Word of the DayWednesday, November 17, 1999
\sar-DON-ik\ , adjective;
Scornful, mocking; disdainfully humorous.
Clive gave a sardonic account of a publicly subsidized "concert" in a nearly deserted church hall, in which the legs of a piano were repeatedly struck with the broken neck of a violin for over an hour.
-- Ian McEwan, Amsterdam
Emery was a strange man: highly intelligent, witty in a sardonic way, and a snob, who didn't consider me worth bothering about until I became music director of the Royal Opera in London.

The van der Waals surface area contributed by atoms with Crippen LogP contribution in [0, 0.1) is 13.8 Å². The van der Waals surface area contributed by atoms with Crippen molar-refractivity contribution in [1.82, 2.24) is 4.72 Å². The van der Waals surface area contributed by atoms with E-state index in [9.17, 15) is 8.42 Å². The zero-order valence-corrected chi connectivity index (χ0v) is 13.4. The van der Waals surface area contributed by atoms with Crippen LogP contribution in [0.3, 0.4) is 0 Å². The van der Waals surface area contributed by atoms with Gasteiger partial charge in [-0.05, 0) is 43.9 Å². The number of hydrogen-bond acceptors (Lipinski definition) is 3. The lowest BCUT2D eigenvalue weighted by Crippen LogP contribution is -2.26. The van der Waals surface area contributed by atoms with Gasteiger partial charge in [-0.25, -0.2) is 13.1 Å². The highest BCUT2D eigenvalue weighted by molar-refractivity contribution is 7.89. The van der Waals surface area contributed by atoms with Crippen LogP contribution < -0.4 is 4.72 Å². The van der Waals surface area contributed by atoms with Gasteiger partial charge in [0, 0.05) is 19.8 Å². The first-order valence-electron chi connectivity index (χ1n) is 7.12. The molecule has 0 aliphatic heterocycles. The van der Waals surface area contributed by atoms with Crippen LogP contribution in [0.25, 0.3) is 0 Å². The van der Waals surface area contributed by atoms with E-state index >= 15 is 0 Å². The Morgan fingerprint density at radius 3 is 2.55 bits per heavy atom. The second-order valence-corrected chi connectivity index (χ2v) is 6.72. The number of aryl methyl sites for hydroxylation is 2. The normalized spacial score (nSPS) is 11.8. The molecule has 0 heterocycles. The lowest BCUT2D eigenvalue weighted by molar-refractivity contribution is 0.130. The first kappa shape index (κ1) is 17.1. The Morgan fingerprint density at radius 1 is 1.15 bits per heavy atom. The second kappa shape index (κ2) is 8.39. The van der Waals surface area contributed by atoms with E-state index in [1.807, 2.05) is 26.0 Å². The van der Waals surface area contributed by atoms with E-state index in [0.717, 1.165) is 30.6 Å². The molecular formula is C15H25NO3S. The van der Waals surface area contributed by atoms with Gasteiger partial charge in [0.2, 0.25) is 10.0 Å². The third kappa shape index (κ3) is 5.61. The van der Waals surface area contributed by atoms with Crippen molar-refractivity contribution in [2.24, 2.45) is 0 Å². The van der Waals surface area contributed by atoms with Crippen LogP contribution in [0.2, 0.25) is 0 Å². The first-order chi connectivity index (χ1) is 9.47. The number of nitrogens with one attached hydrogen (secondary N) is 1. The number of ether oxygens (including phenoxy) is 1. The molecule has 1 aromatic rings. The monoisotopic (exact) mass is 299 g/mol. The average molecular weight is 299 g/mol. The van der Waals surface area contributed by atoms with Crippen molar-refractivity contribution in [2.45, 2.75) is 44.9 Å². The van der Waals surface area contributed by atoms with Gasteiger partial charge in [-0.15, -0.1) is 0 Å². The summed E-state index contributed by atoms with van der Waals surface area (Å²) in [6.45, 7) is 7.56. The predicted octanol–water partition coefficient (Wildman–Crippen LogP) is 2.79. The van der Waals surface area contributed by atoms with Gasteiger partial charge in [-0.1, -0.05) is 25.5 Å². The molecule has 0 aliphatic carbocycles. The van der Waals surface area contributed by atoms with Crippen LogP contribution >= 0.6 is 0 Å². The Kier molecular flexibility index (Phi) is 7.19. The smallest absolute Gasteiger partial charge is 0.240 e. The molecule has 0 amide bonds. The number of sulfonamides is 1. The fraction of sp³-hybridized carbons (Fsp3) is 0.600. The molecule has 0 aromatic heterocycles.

-- Georg Solti, Memoirs
The sardonic historian, whose rule it is to exhibit human nature always as an object of mockery.
-- Isaac Taylor, Natural History of Fanaticism
the favorite drama of the Burattini appears to be a sardonic farce, in which the chief character -- a puppet ten inches high, with a fixed and staring expression of Mephistophelean good-nature and wickedness -- deludes other and weak-minded puppets into trusting him, and then beats them with a club upon the back of the head until they die.
-- William Howells, Venetian Life
Sardonic comes from French sardonique, from Latin sardonius, from Greek sardonios, sardanios, "derisive."
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